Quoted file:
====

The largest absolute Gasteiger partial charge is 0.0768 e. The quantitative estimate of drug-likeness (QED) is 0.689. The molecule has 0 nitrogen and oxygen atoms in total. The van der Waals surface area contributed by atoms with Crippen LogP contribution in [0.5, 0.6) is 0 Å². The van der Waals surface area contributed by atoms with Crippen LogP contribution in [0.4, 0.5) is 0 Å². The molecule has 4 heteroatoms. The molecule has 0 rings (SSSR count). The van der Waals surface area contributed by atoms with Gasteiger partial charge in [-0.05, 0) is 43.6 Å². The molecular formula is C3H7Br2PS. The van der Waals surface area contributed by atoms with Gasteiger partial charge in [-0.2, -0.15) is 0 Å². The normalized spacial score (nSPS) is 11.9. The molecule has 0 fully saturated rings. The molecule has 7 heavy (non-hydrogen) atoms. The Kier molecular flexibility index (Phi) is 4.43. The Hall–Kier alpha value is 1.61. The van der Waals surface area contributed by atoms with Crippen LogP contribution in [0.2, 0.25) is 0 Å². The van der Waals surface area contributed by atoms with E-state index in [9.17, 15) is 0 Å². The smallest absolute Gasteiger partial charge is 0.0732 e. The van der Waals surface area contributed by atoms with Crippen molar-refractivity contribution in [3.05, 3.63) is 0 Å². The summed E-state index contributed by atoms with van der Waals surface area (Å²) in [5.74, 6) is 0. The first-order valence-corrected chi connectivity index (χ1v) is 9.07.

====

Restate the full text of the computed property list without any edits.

The largest absolute Gasteiger partial charge is 0.0768 e. The quantitative estimate of drug-likeness (QED) is 0.689. The molecule has 0 nitrogen and oxygen atoms in total. The van der Waals surface area contributed by atoms with Crippen LogP contribution in [0.5, 0.6) is 0 Å². The van der Waals surface area contributed by atoms with Crippen LogP contribution in [0.4, 0.5) is 0 Å². The molecule has 4 heteroatoms. The molecule has 0 rings (SSSR count). The van der Waals surface area contributed by atoms with Gasteiger partial charge in [-0.05, 0) is 43.6 Å². The molecular formula is C3H7Br2PS. The van der Waals surface area contributed by atoms with Gasteiger partial charge in [-0.2, -0.15) is 0 Å². The normalized spacial score (nSPS) is 11.9. The molecule has 0 fully saturated rings. The molecule has 7 heavy (non-hydrogen) atoms. The Kier molecular flexibility index (Phi) is 4.43. The Hall–Kier alpha value is 1.61. The van der Waals surface area contributed by atoms with Crippen LogP contribution in [0.2, 0.25) is 0 Å². The van der Waals surface area contributed by atoms with E-state index in [9.17, 15) is 0 Å². The smallest absolute Gasteiger partial charge is 0.0732 e. The van der Waals surface area contributed by atoms with Crippen molar-refractivity contribution in [3.05, 3.63) is 0 Å². The summed E-state index contributed by atoms with van der Waals surface area (Å²) in [5.74, 6) is 0. The first-order valence-corrected chi connectivity index (χ1v) is 9.07.